Jordan is yet to react to the June 13 formation of a new Israeli government that ended Benyamin’s Netanyahu’s 12-year hold on power. Under Netanyahu, relations between the two neighbors, who had signed a peace treaty 26 years ago, had dipped to their worst level. The decline was not restricted to political issues but economic areas as well. It was no secret that King Abdullah had lost trust in Netanyahu who, in Amman’s view, violated every agreement and understanding reached with Jordan over the years.
But Amman is yet to comment on the swearing-in of a new coalition government headed, for now, by right-wing politician Naftali Bennett. While his coalition includes leftist and centrist parties, including one representing Palestinian citizens of Israel for the first time, Bennett’s political background and his right-wing ideology are seen by observers here as potentially even worse than those of Netanyahu, especially when it comes to the building of settlements in occupied East Jerusalem and the West Bank and the new prime minister's public rejection of the two-state solution.
Newly appointed Foreign Minister Yair Lapid, also the alternate prime minister under his agreement with Bennett, called his Egyptian counterpart, Sameh Shoukry, on June 18, and discussed the importance of relations between the countries on both the political and security level and decided to stay in continuous contact, cooperate and to meet soon. No such call was made with Jordanian Foreign Minister Ayman Safadi. Lapid plans to travel to the United Arab Emirates on his first visit to an Arab country.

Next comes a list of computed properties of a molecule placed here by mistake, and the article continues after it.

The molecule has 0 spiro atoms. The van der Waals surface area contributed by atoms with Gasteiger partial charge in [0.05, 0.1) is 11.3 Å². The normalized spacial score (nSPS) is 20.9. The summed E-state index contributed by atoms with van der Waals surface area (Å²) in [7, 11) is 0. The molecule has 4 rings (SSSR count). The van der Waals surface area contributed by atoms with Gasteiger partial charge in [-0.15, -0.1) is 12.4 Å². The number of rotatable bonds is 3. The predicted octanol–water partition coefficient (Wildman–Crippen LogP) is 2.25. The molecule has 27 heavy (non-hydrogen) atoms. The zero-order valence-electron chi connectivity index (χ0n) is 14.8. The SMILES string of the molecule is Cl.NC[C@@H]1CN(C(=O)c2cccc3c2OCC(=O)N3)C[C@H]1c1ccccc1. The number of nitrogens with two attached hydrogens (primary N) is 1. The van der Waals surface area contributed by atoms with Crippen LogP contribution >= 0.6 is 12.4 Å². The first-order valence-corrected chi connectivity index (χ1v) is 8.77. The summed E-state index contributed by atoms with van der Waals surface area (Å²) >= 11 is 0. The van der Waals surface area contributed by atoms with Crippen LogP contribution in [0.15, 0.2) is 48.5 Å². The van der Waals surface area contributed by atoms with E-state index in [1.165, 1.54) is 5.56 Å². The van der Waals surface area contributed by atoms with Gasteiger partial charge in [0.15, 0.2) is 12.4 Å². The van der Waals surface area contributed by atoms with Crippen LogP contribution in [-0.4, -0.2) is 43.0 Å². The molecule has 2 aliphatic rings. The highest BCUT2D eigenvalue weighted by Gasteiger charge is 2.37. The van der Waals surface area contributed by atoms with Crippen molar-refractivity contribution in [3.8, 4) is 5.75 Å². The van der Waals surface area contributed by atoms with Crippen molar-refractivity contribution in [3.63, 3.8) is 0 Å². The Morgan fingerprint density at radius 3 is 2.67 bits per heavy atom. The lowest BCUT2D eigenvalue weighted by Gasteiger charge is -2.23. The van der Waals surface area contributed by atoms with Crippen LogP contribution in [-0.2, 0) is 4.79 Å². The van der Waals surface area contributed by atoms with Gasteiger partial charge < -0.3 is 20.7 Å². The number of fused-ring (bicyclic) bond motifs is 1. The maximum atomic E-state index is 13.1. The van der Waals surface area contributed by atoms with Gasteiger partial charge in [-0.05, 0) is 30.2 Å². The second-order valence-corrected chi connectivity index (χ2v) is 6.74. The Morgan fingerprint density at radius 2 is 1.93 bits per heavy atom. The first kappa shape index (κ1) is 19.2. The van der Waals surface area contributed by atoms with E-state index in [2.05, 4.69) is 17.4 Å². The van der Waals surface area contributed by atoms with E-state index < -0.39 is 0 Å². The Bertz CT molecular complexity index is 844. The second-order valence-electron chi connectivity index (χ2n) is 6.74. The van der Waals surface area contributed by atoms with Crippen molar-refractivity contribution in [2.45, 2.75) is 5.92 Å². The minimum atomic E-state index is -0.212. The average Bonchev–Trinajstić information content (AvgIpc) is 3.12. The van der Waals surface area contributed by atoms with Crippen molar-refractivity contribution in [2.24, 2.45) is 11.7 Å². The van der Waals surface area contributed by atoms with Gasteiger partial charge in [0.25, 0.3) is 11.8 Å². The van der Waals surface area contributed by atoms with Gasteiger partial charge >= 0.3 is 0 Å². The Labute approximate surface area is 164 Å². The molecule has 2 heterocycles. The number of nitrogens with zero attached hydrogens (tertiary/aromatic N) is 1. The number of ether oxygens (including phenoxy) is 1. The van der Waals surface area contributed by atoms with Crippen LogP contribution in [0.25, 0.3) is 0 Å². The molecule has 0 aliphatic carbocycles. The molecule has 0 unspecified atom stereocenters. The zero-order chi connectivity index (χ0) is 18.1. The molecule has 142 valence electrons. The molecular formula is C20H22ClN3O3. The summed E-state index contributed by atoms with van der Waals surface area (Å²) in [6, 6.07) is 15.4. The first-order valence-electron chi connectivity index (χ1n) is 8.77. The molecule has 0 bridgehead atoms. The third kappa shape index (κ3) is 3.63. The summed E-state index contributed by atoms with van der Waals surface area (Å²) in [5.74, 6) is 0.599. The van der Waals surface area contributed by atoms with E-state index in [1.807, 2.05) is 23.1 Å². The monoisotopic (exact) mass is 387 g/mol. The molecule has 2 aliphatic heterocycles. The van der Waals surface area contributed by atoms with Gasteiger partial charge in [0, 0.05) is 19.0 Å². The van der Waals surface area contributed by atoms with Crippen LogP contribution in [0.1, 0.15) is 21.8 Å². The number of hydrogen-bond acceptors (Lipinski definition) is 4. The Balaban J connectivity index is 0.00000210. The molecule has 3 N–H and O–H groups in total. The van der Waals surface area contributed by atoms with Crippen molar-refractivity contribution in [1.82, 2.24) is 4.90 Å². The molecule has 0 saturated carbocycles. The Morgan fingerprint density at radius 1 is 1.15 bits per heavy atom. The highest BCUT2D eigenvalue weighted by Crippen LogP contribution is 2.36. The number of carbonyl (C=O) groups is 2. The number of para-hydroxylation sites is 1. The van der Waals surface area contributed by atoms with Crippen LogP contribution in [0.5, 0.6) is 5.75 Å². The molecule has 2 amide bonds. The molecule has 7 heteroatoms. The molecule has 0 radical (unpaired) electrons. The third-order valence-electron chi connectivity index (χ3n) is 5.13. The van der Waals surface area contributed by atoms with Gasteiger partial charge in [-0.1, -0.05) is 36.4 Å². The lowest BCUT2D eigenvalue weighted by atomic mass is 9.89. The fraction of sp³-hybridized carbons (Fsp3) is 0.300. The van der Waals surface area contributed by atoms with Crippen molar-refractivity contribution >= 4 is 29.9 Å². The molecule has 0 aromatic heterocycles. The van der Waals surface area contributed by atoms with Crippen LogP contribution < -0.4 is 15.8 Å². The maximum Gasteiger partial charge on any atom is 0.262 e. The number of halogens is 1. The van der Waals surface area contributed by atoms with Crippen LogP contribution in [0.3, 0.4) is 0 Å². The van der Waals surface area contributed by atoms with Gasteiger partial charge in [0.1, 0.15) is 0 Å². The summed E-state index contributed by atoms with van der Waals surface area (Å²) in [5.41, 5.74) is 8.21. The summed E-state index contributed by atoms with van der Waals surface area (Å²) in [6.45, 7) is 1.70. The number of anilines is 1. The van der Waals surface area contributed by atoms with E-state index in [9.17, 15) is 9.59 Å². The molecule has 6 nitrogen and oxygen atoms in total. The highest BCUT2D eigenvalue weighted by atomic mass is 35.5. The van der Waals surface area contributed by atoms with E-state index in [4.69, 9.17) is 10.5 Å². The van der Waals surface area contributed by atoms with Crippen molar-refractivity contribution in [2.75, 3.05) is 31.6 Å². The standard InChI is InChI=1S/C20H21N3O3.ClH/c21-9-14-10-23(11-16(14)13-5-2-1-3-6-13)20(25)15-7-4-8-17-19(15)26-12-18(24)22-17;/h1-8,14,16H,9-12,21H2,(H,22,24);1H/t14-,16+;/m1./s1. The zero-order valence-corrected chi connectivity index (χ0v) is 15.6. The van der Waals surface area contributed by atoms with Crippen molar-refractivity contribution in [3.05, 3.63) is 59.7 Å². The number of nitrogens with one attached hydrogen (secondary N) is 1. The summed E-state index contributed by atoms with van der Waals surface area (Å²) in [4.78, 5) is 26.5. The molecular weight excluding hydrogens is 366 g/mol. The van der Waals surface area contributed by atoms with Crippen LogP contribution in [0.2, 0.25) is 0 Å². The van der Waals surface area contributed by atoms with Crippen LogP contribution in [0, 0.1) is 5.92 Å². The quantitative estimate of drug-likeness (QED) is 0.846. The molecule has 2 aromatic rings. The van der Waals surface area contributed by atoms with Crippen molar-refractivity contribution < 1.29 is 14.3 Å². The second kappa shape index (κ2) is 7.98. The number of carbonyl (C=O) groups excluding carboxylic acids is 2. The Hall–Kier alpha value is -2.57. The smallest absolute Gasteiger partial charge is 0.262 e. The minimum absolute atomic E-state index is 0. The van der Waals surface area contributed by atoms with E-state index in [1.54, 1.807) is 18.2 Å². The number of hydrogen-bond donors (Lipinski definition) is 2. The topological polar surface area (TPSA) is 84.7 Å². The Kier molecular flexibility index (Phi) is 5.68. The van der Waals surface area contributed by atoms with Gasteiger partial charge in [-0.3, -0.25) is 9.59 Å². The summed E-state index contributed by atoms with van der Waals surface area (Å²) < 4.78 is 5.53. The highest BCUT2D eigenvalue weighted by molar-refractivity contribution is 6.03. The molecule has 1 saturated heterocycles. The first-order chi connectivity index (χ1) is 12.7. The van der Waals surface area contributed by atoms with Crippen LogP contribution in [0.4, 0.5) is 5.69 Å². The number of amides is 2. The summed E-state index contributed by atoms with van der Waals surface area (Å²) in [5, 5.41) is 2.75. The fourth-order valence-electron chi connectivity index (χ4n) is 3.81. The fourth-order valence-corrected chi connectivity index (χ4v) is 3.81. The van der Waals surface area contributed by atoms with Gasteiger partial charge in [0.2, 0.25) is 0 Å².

But while Jordan did not comment on Netanyahu’s departure and the formation of a new government, its Foreign Ministry was quick to denounce Israeli forces' attack on worshippers at the Al-Aqsa Mosque compound June 18. Foreign Ministry spokesman Daifallah al-Fayez described the attack as “a flagrant violation of the sanctity of Al-Aqsa Mosque and the safety of worshippers,” and called on the Israeli occupation authorities to respect the historical and legal status quo, the sanctity of the mosque, the safety and freedom of worshippers and the authority of the Jordan-affiliated Jerusalem and Aqsa Mosque Affairs Department, which is the “sole body authorized to administer the affairs of Al-Haram Al-Sharif.”
Al-Aqsa Mosque has been at the center of diplomatic friction between Jordan and Israel for years. Abdullah rejected President Donald Trump’s recognition of Jerusalem, including its eastern part, as the capital of Israel in 2017. The king also refused to embrace Trump’s Middle East peace plan, unveiled in the White House early last year; Albdullah continued to maintain his position that the only path to peace is by implementing the two-state solution.
The king went as far as to say that the peace treaty with Israel would be affected if Netanyahu carried out his threat to annex parts of the West Bank, including the Jordan Valley, last summer. Relations soured further earlier this year when Amman retaliated against Israel for essentially preventing the Jordanian crown prince from visiting Al-Aqsa Mosque by denying landing rights to Netanyahu’s plane, which was en route to taking the Israeli prime minister to Abu Dhabi in the closing days of Israel’s election campaign.